I’ve had donuts on the brain. Which is weird because although I like donuts just as much as the next person, I’ve never particularly craved them or had an obsession with them. Then I stumbled across a recipe for guava-filled and passion fruit-filled malasadas. Malasadas are Portuguese-style donuts and are the donuts of choice in Hawaii. Now I’ve never had a malasada (which is really my loss…) but as I read about the legendary malasadas made and popularized by Leonard’s Bakery in Hawaii, I could just imagine that soft, fluffy crunch…. Add guava and passion fruit filling to the mix and my salivation was complete.
I wasn’t quite ready to attempt malasadas yet, but as is the way of food cravings, donuts just wouldn’t leave my brain. To my dismay, I then started to reminisce about Mister Donut, a global franchise that is especially prevalent in Asia. During a trip to Taiwan last summer, my sister and I visited one in Taipei and after far too much ogling at the display cases, we finally settled on a mango donut and a matcha donut which we made quick work of. If I could have donut flavors like this all the time, I probably would develop a donut obsession….
All of which is to say, when planning time for a Halloween-themed tea time rolled around, I had donuts simmering in my brain and before I knew it, I was mulling over ideas for various spooky donuts. Chocolate spiders? Matcha Frankensteins? Pumpkin pumpkins? In the end, I let my tastebuds guide the decisions which led to the following mission at tea time: turn salted caramel chocolate donuts into spiders and pumpkin pie donuts into pumpkins.
There are two varieties of donuts: yeast and cake. Yeast donuts are so called because they are made with yeast and include rising time before the donuts are fried and devoured. Although no more labor than cake donuts, yeast donuts have a prolonged timeline because of the use of yeast, so for practical reasons, we went the route of cake donuts (also known as baked donuts) for tea time. As these names suggest, you make the batter, pour (or pipe) into a donut pan, bake, and voilà! Donuts!
The salted caramel chocolate donuts were a dream to make and resulted in much laughter and mischief from the mentors as they set about transforming them into spiders. We used the gorgeously photographed recipe from The Flourishing Foodie, omitting the chopped skor bars topping.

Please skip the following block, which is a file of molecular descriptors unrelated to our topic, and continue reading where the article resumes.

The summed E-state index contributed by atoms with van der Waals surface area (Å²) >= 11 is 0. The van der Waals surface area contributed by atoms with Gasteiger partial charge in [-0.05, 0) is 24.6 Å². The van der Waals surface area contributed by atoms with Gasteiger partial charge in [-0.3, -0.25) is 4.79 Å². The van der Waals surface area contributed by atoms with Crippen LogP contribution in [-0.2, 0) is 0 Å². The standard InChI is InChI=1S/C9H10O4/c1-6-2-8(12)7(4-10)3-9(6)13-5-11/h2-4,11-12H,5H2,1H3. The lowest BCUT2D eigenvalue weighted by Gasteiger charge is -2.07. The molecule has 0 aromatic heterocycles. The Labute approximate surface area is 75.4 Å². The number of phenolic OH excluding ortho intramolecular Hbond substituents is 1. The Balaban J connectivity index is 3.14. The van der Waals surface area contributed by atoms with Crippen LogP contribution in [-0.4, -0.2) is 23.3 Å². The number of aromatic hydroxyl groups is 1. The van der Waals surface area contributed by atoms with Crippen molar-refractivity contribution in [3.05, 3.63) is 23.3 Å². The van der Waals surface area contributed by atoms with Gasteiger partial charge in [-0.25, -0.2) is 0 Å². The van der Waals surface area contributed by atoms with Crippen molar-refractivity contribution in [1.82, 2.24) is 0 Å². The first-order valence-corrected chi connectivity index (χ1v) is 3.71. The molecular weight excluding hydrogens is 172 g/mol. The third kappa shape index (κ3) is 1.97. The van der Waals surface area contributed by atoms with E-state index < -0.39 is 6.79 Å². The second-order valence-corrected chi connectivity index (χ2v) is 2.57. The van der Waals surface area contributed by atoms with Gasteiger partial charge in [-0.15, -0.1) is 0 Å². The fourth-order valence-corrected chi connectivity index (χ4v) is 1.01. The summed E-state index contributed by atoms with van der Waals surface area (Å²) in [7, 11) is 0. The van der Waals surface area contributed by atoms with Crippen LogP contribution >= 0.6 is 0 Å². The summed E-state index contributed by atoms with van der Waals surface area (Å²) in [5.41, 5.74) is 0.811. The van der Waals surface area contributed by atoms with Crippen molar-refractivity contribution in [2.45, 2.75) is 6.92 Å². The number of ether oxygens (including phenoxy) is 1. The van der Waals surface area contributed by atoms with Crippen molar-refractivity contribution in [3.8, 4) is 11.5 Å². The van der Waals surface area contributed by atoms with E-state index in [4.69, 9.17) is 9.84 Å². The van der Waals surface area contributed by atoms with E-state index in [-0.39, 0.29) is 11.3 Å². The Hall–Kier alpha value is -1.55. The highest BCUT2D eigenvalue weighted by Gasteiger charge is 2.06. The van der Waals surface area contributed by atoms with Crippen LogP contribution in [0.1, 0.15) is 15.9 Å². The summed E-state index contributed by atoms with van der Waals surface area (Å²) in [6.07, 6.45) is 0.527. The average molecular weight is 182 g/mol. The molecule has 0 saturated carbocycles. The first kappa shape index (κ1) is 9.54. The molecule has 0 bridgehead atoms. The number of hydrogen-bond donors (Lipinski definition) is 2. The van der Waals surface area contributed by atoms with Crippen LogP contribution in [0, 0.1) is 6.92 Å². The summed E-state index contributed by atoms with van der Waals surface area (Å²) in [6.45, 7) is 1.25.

After dipping each donut into the salted caramel glaze, we were ready for the spider transformation! We snapped pretzel twists in half for spider legs (a feat that is much harder than it sounds and resulting in much munching along the way…) and used vanilla chips and icing to make the eyes.
The mentors got really into the decorating and we ended up with a menagerie of creatures, some spider-like, some crab-like, and others just… zany.
While the spiders were in progress, we whipped up a batch of pumpkin pie donuts using Shared Appetitie’s recipe. We had a mixing mishap and the oil didn’t quite incorporate as well as it should have so the resulting batter ended being a bit…. shiny. Still, we forged ahead, filled the donut pans, and popped them into the oven, fingers crossed.
The consensus? They turned out pretty well and despite the state of the batter pre-oven, the donuts turned out deliciously! 60+ donuts out of the oven and a spider-decorating session later, we had decided we were too tuckered out to do more decorating so we ate the pumpkin pie donuts as they was, forgoing the maple glaze. They were still very tasty, but we’ll definitely have to give that glaze a try next time. Because after all, part of the fun of donuts is the interplay of the flavors of the glaze and donut. Well, for me at least.
All in all, it was a great first foray into donuts. There was laughter, there was scrumptiousness, and we even had a few costumes floating around. I forsee many donut-making ventures in my future!